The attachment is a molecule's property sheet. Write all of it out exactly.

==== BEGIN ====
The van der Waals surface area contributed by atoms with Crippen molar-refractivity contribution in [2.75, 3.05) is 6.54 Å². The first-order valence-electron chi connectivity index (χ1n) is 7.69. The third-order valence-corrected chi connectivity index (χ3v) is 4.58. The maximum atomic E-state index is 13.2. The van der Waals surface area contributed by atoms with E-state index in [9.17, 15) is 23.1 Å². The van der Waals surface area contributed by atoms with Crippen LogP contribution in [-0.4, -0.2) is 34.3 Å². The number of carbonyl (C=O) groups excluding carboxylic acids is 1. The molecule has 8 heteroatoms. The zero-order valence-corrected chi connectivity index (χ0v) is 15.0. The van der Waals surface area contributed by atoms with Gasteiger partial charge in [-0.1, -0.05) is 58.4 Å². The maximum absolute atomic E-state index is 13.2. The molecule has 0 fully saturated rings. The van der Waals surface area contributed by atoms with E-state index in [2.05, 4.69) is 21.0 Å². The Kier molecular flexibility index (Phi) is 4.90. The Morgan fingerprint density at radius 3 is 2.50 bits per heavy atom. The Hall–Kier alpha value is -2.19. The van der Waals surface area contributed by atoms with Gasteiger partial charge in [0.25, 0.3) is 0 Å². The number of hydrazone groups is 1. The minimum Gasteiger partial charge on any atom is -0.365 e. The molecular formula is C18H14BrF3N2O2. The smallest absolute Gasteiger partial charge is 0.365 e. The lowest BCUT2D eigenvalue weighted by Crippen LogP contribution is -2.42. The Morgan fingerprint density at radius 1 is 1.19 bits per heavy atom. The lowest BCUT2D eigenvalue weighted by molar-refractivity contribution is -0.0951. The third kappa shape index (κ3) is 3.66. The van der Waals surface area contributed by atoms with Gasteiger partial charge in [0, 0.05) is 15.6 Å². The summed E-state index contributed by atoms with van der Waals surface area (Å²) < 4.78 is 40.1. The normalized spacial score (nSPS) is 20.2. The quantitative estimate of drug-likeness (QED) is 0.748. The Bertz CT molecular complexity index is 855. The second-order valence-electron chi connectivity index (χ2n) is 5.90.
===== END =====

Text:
The van der Waals surface area contributed by atoms with Crippen molar-refractivity contribution in [2.75, 3.05) is 6.54 Å². The first-order valence-electron chi connectivity index (χ1n) is 7.69. The third-order valence-corrected chi connectivity index (χ3v) is 4.58. The maximum atomic E-state index is 13.2. The van der Waals surface area contributed by atoms with E-state index in [9.17, 15) is 23.1 Å². The van der Waals surface area contributed by atoms with Crippen LogP contribution in [-0.4, -0.2) is 34.3 Å². The number of carbonyl (C=O) groups excluding carboxylic acids is 1. The molecule has 8 heteroatoms. The zero-order valence-corrected chi connectivity index (χ0v) is 15.0. The van der Waals surface area contributed by atoms with Gasteiger partial charge in [-0.1, -0.05) is 58.4 Å². The maximum absolute atomic E-state index is 13.2. The molecule has 0 fully saturated rings. The van der Waals surface area contributed by atoms with E-state index in [2.05, 4.69) is 21.0 Å². The Kier molecular flexibility index (Phi) is 4.90. The Morgan fingerprint density at radius 3 is 2.50 bits per heavy atom. The Hall–Kier alpha value is -2.19. The van der Waals surface area contributed by atoms with Gasteiger partial charge in [0.25, 0.3) is 0 Å². The number of hydrazone groups is 1. The minimum Gasteiger partial charge on any atom is -0.365 e. The molecular formula is C18H14BrF3N2O2. The smallest absolute Gasteiger partial charge is 0.365 e. The lowest BCUT2D eigenvalue weighted by Crippen LogP contribution is -2.42. The Morgan fingerprint density at radius 1 is 1.19 bits per heavy atom. The lowest BCUT2D eigenvalue weighted by molar-refractivity contribution is -0.0951. The third kappa shape index (κ3) is 3.66. The van der Waals surface area contributed by atoms with Gasteiger partial charge in [0, 0.05) is 15.6 Å². The summed E-state index contributed by atoms with van der Waals surface area (Å²) < 4.78 is 40.1. The normalized spacial score (nSPS) is 20.2. The quantitative estimate of drug-likeness (QED) is 0.748. The Bertz CT molecular complexity index is 855. The second-order valence-electron chi connectivity index (χ2n) is 5.90.